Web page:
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Scott G Winterton, Deseret News
BYU's Bronson Kaufusi and Ian Harward look on as the final seconds tick away as BYU falls to San Francisco 99-87 Saturday, Feb. 9, 2013 in the Marriott Center.

PROVO — They say bad things come in threes, and that certainly was the case for BYU Saturday night at the Marriott Center.

The Cougars squandered a 15-point lead in the second half and collapsed under the weight of San Francisco's spectacular 3-point shooting barrage.

In the end, the Dons knocked off BYU, 99-87, before a stunned crowd of 15,477.

Just when it looked like the Cougars' season couldn't get any worse, it did. Coming off a painful loss at San Diego last Thursday, BYU started well but failed to finish.

San Francisco, which hadn't played in a week, seized control in the final 20 minutes. The Dons scored 60 second-half points, shot 72 percent from the floor in the second half, and nailed 9 of 10 shots from 3-point territory in the second half.

And after trailing by 15 early in the second half, USF led by as many as 16 in the closing seconds — an amazing 31-point turnaround.

Overall, USF hit 14 3-pointers, including 12 of its final 13 attempts from long distance.

"You definitely have to give them a lot of credit. We haven't seen a team come in and shoot like that, especially in a half," said forward Brandon Davies. "It's definitely hard to swallow. They were shooting lights out. We had a couple of letdowns defensively, but they were making shots. The littlest letdown can turn into disaster."

BYU fell to 18-8 overall and 8-5 in the West Coast Conference. San Francisco improved to 11-13 and 4-7.

USF guard Cody Doolin, who scored 16 points and had eight assists, called it the "best win I've ever been a part of."

The Dons' De'End Parker came off the bench to score a game-high 23 points, including three 3-pointers, while Chris Adams and Avry Holmes each chipped in 17. Adams drilled 5 of 6 3-pointers and Holmes was 3 of 5.

The Cougars were cruising early in the second half, with a 54-39 lead, and they appeared to be running away with the game.

But seconds later, Adams buried a 3-pointer to kick-start USF's big second-half run. By the time Parker nailed another 3 with a little less than six minutes remaining, the Dons had taken their first lead since early in the game, 72-70.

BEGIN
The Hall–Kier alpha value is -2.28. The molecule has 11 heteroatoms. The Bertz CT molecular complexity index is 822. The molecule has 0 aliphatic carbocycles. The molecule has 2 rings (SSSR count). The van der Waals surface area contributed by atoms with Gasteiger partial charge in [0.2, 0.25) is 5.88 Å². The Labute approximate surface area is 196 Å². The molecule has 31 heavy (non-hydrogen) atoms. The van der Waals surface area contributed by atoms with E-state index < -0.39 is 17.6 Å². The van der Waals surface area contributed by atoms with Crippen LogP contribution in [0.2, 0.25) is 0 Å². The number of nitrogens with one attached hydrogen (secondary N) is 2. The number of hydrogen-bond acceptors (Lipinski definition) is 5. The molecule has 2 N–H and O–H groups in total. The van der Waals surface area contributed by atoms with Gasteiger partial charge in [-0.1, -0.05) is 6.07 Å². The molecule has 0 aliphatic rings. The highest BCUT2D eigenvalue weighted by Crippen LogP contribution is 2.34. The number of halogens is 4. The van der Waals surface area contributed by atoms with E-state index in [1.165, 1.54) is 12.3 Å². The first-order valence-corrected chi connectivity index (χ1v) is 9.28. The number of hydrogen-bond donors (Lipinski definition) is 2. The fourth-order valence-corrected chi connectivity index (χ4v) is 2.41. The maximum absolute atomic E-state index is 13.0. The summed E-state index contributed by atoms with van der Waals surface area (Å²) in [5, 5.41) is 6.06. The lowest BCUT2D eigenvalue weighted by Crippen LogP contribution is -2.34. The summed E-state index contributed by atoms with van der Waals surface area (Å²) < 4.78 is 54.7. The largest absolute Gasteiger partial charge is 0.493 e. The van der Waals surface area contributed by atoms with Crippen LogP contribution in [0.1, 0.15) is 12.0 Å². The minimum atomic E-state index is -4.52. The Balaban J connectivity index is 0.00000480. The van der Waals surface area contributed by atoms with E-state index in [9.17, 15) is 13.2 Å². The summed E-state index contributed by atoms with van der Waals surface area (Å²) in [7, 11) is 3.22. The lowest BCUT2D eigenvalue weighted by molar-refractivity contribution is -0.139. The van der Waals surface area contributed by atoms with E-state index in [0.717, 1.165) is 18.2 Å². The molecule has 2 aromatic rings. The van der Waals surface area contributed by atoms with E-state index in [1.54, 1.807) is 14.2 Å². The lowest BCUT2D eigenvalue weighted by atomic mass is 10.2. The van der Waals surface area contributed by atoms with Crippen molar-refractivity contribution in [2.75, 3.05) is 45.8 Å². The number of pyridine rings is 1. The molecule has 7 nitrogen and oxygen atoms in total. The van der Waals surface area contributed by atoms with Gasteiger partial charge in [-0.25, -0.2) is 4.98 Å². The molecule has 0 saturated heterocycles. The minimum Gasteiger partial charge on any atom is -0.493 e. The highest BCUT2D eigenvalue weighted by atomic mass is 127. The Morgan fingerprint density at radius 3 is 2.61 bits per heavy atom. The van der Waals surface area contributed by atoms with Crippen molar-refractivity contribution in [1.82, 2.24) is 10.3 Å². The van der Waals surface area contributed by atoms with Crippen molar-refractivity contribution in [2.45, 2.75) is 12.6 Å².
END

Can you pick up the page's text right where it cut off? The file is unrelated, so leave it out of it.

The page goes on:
"San Francisco played a great second half," said BYU coach Dave Rose. "We had a difficult time containing the ball in whatever defense we were in. They drove us pretty good and kicked it to open shooters. They really got on a roll there in the second half. We had a hard time matching it and lost the momentum. They didn't let up. Whatever we did defensively, they had an answer for."

Doolin, the Dons' crafty point guard, made things happen by penetrating and kicking the ball to open shooters.

"We let him get all over the floor," Davies said. "Every single one of us had a chance to guard him, and we let him do what he wanted to do. That's what great players do. He's tough to get stopped. He's their spark plug."

USF hit 3-pointers in a variety of ways against BYU's defense.

"Some of them were hands-in-their-faces and they just made great plays," said Cougar guard Brock Zylstra, who scored a team-high 18 points. "Others, we were slow on rotation. That was a great shooting exhibition by them and they took us out of our game."

The first half featured plenty of physical play by both teams. At one point, BYU guard Tyler Haws was whistled for a technical foul after he reacted to USF's rough defense against him. But the Cougars led at halftime, 48-39.

In the second half, BYU opened with six straight points to go up by 15. But it was all San Francisco from there, as the Cougars shot just 35.5 percent in the second half.

"That's just them. They don't give up," Zylstra said of the Dons. "That's coach (Rex) Walter's mentality and his guys follow how he is. He's a fighter. His guys are fighters. … The flow wasn't the way it was in the first half on offense for us. Their physicality was a big part of that. Our (shooting) percentage went down because the flow wasn't BYU's flow."

"It seemed like they were a step quicker in the second half," Rose said. "We had the momentum in the second half and we let it slip away. We didn't consistently keep scoring and they got on a roll. It shifted quick."

BYU hosts Portland next Saturday (7 p.m. MST, BYUtv).